Illumination - Capturing Light Without A Camera February 16 - April 15, 2017
Opening & Artist Reception: Thursday, February 16th 6-9pm during the Ballard Art Walk
The essence of photography is the capture of light to create a visible image. A camera is, by design, a light capturing device but what if you don't use a camera to capture the light? For our exhibition, Illumination - Capturing Light Without a Camera, we feature two artists who make photographic prints with the cameraless alternative process know as a photogram. Each artist in this exhibition has a unique method to create their visual illuminations on photographic paper.
Jan Cook uses a process called “chromoskedasic painting” on her silver-gelatin photograms during the black and white development process by applying photo chemistry that manipulates the paper’s emulsion to scatter the silver particles. This allows Jan to work with several elements that are interesting to her, making marks on paper, altering a photographic image and integrating another medium into the surface of the print. Visually, she is interested in pushing the boundary between where the photographic image begins and ends. Such a hands-on effect gives her photograms a unique radiance that belies the black and white nature of the paper. The light bulbs in her series Bright Ideas seem to glow as if they were electrified. This process is not commonly used and it is a rare treat to see these kind of print in person.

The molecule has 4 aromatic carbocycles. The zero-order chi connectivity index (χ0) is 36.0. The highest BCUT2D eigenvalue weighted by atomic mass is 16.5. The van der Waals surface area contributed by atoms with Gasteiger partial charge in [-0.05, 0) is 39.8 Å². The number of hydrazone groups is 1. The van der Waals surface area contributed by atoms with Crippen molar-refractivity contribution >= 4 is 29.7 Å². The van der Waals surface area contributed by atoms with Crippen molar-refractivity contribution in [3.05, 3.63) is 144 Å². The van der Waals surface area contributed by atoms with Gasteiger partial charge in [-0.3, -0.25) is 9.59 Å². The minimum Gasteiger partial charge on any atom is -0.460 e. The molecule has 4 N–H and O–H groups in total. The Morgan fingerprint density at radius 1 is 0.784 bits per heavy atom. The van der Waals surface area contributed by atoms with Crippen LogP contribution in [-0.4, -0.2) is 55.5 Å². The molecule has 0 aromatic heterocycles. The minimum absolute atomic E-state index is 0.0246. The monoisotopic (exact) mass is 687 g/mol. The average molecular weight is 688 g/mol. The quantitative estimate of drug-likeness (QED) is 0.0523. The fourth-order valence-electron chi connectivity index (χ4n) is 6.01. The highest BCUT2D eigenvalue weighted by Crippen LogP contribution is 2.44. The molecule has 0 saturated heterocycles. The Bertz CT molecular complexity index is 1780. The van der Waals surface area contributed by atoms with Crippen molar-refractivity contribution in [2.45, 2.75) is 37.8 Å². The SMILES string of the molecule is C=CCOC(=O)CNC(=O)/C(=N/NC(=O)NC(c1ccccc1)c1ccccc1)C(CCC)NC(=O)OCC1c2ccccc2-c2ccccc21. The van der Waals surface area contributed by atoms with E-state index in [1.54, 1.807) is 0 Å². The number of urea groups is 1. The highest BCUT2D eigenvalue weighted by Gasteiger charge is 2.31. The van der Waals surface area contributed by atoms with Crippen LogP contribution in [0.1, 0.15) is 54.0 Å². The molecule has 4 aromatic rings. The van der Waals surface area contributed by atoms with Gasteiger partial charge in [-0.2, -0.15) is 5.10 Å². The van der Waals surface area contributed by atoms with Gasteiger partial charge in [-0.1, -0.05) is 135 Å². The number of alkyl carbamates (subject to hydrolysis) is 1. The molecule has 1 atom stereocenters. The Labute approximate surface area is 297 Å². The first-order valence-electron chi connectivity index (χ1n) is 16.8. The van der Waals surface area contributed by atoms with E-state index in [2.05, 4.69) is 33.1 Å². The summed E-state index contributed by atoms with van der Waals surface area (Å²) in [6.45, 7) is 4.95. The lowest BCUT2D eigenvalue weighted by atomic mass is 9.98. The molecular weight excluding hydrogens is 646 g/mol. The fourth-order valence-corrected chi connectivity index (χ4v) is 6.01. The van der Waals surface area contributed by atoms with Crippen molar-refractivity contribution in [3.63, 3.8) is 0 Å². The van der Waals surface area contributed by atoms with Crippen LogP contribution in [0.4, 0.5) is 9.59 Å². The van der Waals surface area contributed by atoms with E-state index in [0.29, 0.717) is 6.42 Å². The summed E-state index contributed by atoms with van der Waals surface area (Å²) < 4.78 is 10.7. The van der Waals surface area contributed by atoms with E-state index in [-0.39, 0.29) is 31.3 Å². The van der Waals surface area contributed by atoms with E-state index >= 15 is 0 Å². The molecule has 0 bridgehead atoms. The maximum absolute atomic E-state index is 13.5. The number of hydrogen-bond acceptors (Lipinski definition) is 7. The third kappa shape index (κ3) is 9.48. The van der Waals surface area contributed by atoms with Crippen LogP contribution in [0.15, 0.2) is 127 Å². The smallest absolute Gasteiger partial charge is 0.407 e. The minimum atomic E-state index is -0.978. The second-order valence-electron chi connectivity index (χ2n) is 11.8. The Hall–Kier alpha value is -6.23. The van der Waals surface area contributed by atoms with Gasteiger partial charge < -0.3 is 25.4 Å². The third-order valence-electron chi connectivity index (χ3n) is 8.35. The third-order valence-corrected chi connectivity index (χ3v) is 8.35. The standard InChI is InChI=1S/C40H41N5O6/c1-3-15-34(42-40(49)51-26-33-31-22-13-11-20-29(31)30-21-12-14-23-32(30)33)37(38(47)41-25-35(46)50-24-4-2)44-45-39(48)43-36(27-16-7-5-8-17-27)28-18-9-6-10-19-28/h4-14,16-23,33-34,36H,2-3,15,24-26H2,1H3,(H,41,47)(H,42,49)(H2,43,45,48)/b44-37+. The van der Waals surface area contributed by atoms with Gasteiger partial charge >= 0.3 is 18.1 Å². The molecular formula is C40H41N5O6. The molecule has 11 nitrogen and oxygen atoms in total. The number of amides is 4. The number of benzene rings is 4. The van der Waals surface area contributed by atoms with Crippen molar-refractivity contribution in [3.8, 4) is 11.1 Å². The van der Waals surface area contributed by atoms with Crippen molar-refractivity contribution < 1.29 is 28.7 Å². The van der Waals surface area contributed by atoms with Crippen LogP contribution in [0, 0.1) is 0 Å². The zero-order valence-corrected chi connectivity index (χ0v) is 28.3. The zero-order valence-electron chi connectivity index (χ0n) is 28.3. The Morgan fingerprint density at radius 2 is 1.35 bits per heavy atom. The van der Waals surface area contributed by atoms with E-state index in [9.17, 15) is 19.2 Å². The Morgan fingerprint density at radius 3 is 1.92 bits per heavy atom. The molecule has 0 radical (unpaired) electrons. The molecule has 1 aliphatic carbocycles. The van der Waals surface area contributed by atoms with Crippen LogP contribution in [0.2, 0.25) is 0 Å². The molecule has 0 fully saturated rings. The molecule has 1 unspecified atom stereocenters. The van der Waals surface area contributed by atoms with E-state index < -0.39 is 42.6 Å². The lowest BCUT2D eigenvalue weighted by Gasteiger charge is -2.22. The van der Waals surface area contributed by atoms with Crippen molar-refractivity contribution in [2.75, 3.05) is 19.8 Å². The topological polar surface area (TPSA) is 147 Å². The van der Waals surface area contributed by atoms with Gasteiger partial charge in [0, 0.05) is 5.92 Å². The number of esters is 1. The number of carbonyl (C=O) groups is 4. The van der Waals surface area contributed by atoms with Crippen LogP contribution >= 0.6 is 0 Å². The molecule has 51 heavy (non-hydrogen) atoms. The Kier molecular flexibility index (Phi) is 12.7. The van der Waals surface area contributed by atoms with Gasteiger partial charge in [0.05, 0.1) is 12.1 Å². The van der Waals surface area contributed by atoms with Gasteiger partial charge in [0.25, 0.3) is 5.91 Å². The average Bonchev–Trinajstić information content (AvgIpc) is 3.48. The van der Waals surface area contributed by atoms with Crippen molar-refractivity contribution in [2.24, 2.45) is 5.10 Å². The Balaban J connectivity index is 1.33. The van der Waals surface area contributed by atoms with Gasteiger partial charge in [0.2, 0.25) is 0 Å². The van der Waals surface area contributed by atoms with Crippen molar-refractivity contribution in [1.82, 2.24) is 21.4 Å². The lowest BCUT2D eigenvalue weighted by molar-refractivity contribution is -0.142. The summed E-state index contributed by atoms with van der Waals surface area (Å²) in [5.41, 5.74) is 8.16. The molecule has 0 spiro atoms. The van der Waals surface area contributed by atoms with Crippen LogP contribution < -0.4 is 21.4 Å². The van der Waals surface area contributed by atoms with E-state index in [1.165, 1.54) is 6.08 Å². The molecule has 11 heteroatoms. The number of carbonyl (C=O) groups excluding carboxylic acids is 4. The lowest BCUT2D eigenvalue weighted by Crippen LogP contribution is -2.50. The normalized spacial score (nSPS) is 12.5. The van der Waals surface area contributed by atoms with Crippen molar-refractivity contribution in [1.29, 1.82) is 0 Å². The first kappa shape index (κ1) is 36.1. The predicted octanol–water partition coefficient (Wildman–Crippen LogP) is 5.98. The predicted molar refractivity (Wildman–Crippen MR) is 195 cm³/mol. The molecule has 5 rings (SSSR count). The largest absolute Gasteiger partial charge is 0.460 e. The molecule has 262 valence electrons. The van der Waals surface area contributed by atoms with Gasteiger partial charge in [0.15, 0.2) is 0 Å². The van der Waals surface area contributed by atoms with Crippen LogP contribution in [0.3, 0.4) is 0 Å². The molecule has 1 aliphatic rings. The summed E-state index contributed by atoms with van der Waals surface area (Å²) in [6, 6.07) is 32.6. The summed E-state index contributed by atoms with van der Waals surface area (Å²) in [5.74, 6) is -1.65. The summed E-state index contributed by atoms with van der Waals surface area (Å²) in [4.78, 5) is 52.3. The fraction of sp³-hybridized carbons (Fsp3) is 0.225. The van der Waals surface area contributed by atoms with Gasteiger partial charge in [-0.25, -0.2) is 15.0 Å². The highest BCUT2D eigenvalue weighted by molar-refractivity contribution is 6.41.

Ross Sonnenberg has embraced a very physical photographic process that could be described as “controlled chaos” which reflects his on going chaotic battle with Lupus. The imagery of distant galaxies from the Hubble telescope inspired him to create a series of unique solar system photogram prints with a “big bang” of his own – fireworks. Ross exposes both chromogenic color paper and silver-gelatin black & white paper to the flashes of exploding fireworks crafting his other worldly visions of an alternate universe. He gives may of his prints a final celestial touch by using a hand-held magnifying glass and the Southern California sun to burn a radiant halo into them. With these one-of-a-kind photograms, Ross harnesses the power of light in a very unconventional and exciting way.